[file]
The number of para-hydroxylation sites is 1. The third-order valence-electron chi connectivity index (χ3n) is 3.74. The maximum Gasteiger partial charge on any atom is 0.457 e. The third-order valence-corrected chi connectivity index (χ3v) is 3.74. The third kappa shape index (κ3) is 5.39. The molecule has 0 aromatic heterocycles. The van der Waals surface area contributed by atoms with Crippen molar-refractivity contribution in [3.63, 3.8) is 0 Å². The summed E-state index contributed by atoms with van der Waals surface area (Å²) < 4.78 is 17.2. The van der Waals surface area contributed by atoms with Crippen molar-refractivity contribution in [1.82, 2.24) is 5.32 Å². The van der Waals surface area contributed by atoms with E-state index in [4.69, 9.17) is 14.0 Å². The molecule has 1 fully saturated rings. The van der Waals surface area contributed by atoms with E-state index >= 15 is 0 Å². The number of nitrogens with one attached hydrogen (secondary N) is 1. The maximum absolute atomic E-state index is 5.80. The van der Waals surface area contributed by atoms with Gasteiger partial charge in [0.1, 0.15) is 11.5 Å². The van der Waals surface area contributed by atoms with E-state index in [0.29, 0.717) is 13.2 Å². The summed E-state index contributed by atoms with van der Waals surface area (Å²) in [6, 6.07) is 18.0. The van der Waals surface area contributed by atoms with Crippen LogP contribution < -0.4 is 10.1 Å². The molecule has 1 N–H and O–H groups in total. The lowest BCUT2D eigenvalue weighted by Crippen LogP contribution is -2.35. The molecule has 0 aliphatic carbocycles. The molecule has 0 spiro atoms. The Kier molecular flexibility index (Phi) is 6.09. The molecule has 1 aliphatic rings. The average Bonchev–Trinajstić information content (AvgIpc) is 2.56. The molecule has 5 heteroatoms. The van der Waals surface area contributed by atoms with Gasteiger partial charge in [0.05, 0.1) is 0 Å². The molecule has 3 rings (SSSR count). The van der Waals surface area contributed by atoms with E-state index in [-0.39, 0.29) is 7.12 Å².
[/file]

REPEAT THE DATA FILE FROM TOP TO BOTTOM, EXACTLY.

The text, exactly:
The number of para-hydroxylation sites is 1. The third-order valence-electron chi connectivity index (χ3n) is 3.74. The maximum Gasteiger partial charge on any atom is 0.457 e. The third-order valence-corrected chi connectivity index (χ3v) is 3.74. The third kappa shape index (κ3) is 5.39. The molecule has 0 aromatic heterocycles. The van der Waals surface area contributed by atoms with Crippen molar-refractivity contribution in [3.63, 3.8) is 0 Å². The summed E-state index contributed by atoms with van der Waals surface area (Å²) < 4.78 is 17.2. The van der Waals surface area contributed by atoms with Crippen molar-refractivity contribution in [1.82, 2.24) is 5.32 Å². The van der Waals surface area contributed by atoms with E-state index in [4.69, 9.17) is 14.0 Å². The molecule has 1 fully saturated rings. The van der Waals surface area contributed by atoms with E-state index >= 15 is 0 Å². The number of nitrogens with one attached hydrogen (secondary N) is 1. The maximum absolute atomic E-state index is 5.80. The van der Waals surface area contributed by atoms with Gasteiger partial charge in [0.1, 0.15) is 11.5 Å². The van der Waals surface area contributed by atoms with E-state index in [0.29, 0.717) is 13.2 Å². The summed E-state index contributed by atoms with van der Waals surface area (Å²) in [6, 6.07) is 18.0. The van der Waals surface area contributed by atoms with Crippen LogP contribution < -0.4 is 10.1 Å². The molecule has 1 N–H and O–H groups in total. The lowest BCUT2D eigenvalue weighted by Crippen LogP contribution is -2.35. The molecule has 0 aliphatic carbocycles. The molecule has 0 spiro atoms. The Kier molecular flexibility index (Phi) is 6.09. The molecule has 1 aliphatic rings. The average Bonchev–Trinajstić information content (AvgIpc) is 2.56. The molecule has 5 heteroatoms. The van der Waals surface area contributed by atoms with Gasteiger partial charge in [0.05, 0.1) is 0 Å². The molecule has 3 rings (SSSR count). The van der Waals surface area contributed by atoms with E-state index in [-0.39, 0.29) is 7.12 Å².